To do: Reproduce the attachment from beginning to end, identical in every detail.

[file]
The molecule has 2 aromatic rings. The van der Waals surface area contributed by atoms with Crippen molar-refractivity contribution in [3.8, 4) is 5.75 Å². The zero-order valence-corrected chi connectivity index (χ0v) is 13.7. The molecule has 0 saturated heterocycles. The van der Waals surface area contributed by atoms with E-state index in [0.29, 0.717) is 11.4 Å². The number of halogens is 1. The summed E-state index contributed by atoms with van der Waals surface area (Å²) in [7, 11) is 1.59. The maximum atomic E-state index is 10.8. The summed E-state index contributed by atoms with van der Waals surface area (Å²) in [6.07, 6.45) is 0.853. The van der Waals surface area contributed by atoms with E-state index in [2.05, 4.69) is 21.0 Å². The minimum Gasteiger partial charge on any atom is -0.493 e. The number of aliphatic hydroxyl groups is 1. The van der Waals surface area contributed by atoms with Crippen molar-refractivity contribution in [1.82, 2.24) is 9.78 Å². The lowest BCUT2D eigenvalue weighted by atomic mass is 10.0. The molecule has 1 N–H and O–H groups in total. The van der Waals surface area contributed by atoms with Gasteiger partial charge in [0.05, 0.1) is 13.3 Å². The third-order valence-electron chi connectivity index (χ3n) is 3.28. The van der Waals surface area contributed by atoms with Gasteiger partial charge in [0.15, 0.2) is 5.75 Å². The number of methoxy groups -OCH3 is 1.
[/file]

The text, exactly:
The molecule has 2 aromatic rings. The van der Waals surface area contributed by atoms with Crippen molar-refractivity contribution in [3.8, 4) is 5.75 Å². The zero-order valence-corrected chi connectivity index (χ0v) is 13.7. The molecule has 0 saturated heterocycles. The van der Waals surface area contributed by atoms with E-state index in [0.29, 0.717) is 11.4 Å². The number of halogens is 1. The summed E-state index contributed by atoms with van der Waals surface area (Å²) in [7, 11) is 1.59. The maximum atomic E-state index is 10.8. The summed E-state index contributed by atoms with van der Waals surface area (Å²) in [6.07, 6.45) is 0.853. The van der Waals surface area contributed by atoms with E-state index in [2.05, 4.69) is 21.0 Å². The minimum Gasteiger partial charge on any atom is -0.493 e. The number of aliphatic hydroxyl groups is 1. The van der Waals surface area contributed by atoms with Crippen molar-refractivity contribution in [1.82, 2.24) is 9.78 Å². The lowest BCUT2D eigenvalue weighted by atomic mass is 10.0. The molecule has 1 N–H and O–H groups in total. The van der Waals surface area contributed by atoms with Gasteiger partial charge in [0.05, 0.1) is 13.3 Å². The third-order valence-electron chi connectivity index (χ3n) is 3.28. The van der Waals surface area contributed by atoms with Gasteiger partial charge in [0.15, 0.2) is 5.75 Å². The number of methoxy groups -OCH3 is 1.